Webster Clay Ball was a jeweler and watchmaker born in Fredericktown OH. After a two-year apprenticeship to a jeweler, Ball settled in Cleveland to join a jewelry store. When Standard Time was adopted in 1883, he was the first jeweler to use time signals from the U.S. Naval Observatory, bringing accurate time to Cleveland.
Following a catastrophic collision in 1891 in Kipton OH between two rail cars, believed to be the result of a conductor's watch being inaccurate or stopped (stories vary on this), the commissioner of railroads appointed Webb C. Ball to develop and set strict accuracy standards for railroad watches and clocks. The Ball Watch Company of Cleveland Ohio was formed.
Interestingly, though the labels inside at least its clocks refer to the firm as "Manufacturers" (see photo below),
it never manufactured watches or clocks, but had them private-labeled by other firms. Webb C. Ball strongly (some say heavy-handedly) enforced the strict standards and allowed only those watches and clocks that met or exceeded the strict standard to be signed with his name. By the early 1900's Webb C. Ball of Cleveland Ohio, was the Chief Time Inspector for over 125,000 miles of track in the U.S., Mexico and Canada, greatly increasing the safety of rail travel.
Ball established strict guidelines for the manufacturing of sturdy, reliable precision timepieces, including resistance to magnetism, reliability of time keeping in 5 positions, isochronism, power reserve and dial arrangement, accompanied with detailed record-keeping of the reliability of the watch or clock on each regular inspection (see photo just below from a Regulator No. 3). Note: some characteristics in the previous sentence apply only to watches.
Watches and clocks were signed "Webb C. Ball Company", "Ball Watch Co., Cleveland" sometimes with "Official Railroad Standard" or "Ball Standard Dial, Pat. Applied. For". Ball watches and clocks were considered the finest by rail men at the beginning and well into the Twentieth Century. They are becoming increasing difficult to find, particularly clocks with the Ball Watch Co. signature.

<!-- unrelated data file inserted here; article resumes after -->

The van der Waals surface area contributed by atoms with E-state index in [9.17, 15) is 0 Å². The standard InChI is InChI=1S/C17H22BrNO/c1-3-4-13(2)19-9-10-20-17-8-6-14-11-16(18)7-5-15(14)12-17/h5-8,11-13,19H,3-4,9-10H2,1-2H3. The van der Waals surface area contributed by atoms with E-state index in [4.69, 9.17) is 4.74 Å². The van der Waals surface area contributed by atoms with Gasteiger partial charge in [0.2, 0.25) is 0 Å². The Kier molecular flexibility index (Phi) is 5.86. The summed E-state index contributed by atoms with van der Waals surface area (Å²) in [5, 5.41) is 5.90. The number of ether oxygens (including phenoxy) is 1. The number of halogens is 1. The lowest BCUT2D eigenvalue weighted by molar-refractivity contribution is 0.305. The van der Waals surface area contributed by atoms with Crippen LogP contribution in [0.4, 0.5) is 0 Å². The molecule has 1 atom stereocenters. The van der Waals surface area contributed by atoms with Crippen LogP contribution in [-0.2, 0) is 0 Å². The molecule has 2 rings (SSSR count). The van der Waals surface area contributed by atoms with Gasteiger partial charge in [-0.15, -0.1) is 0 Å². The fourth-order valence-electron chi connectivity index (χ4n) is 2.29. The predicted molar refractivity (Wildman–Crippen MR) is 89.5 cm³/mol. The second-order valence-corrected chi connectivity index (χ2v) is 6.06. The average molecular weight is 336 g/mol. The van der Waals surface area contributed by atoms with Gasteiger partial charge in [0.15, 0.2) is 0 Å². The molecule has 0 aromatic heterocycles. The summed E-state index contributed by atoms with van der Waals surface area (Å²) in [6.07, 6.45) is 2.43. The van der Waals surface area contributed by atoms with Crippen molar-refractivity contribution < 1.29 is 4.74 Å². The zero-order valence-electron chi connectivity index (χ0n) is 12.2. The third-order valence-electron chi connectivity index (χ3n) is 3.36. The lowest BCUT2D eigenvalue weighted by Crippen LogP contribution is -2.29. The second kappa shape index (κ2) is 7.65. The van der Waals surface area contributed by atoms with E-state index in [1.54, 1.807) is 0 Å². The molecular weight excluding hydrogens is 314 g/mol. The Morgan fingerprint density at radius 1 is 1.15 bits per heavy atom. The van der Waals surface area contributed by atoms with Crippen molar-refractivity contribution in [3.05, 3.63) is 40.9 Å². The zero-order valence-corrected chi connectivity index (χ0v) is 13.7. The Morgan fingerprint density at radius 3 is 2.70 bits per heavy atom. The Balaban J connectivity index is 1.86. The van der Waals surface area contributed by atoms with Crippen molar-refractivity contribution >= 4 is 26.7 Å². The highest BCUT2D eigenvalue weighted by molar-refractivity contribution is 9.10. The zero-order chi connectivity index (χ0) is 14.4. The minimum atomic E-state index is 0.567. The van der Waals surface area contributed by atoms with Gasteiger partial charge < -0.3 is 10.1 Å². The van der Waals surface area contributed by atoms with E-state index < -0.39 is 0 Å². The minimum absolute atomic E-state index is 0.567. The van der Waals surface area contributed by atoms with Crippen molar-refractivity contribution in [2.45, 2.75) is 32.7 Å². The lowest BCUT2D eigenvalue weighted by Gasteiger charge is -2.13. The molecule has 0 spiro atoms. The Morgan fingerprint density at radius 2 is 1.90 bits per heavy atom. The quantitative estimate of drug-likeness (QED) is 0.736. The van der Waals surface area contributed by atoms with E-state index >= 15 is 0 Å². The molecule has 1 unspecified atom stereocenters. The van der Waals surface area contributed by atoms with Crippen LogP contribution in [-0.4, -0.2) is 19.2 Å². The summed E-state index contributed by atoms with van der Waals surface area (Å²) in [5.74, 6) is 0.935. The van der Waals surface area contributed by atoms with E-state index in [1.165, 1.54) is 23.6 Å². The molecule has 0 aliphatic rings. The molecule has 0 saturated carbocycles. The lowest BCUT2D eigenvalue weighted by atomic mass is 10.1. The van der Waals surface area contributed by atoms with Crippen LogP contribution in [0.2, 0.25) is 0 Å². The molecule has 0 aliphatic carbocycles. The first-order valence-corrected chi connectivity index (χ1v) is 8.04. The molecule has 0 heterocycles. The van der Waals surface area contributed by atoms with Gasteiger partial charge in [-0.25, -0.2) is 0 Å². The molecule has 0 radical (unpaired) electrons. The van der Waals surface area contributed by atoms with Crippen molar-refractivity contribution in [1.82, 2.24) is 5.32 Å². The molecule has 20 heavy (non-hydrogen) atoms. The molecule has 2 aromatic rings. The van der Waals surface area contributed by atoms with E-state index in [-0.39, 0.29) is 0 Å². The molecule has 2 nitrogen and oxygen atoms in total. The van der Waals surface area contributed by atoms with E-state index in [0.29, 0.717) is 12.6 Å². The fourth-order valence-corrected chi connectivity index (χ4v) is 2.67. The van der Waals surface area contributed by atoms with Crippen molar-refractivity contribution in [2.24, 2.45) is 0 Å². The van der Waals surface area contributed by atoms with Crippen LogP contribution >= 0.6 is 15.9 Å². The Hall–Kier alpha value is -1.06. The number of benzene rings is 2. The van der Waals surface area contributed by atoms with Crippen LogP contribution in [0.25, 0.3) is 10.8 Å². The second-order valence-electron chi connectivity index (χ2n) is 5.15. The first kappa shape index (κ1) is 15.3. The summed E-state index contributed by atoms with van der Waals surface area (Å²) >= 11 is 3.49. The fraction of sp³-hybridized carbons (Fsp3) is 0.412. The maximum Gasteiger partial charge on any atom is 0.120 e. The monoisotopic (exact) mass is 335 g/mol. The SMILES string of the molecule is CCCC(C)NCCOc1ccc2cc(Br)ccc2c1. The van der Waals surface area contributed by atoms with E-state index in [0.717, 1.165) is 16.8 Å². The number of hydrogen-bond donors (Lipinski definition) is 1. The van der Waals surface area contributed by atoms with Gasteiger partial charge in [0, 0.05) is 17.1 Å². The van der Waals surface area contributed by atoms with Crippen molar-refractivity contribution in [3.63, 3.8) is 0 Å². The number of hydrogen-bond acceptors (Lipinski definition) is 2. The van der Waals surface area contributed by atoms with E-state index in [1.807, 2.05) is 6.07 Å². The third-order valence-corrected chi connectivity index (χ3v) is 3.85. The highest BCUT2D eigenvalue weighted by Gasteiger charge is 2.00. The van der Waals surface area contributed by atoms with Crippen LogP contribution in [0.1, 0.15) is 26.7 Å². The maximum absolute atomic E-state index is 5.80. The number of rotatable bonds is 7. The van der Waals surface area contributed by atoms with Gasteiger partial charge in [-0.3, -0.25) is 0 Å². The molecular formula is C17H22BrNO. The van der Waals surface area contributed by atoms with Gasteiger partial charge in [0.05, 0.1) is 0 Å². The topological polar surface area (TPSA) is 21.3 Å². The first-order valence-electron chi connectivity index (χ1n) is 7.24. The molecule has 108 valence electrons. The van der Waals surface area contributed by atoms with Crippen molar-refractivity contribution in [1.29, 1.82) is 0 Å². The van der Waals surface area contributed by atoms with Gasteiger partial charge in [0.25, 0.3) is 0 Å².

Webb C. Ball eventually became the vice president of the Hamilton Watch Company and focused his efforts on developing watches for the railroads.
Minutes of Proceedings of Third Triennial Convention of the Brotherhood of Locomotive Engineers held in the B of LE Auditorium, Cleveland, OH on May 31, 1921: “At 2 PM the convention was called to order by Grand Chief Engineer W.S. Stone. At this afternoon session Webb C. Ball was introduced, he made a speech, a resolution was passed unanimously and he was made an Honorary Member of the Brotherhood.”
Seth Thomas/Ball Short-Drop Regulator
(click to enarge all photos)
Seth Thomas/Ball Regulator No. 3
Note: On their earlier models, the Ball Watch Co. apparently used a special seconds bit with a "loop" that was different than what one conventionally finds on a Seth Thomas Regulator No. 3 as you see below. In addition, we have seen two different hand configurations on Ball No. 3s, including the above (counter-balanced) hands.
We have also found that the earlier Ball No. 3s, like the one pictured two photos above, have a pair of "L" brackets mounted horizontally in the case from the back to the sides, just below the movement. Later models, like the one just below, do not have these Ball-unique brackets. We assume Seth Thomas installed these for Ball, but have no concrete evidence to back up that assumption.
Seth Thomas/Ball Regulator No. 3 Later Model
(no "L" brackets inside; later hands style)
Seth Thomas Regulator No. 2 in Cherry
from Southern Pacific Railroad
(SPRR clock • formerly in The ClockGuy's personal collection)
REFERENCE ARTICLE YOU SHOULD READ:
"Webb C Ball and the Railroads"
NAWCC Watch & Clock Bulletin
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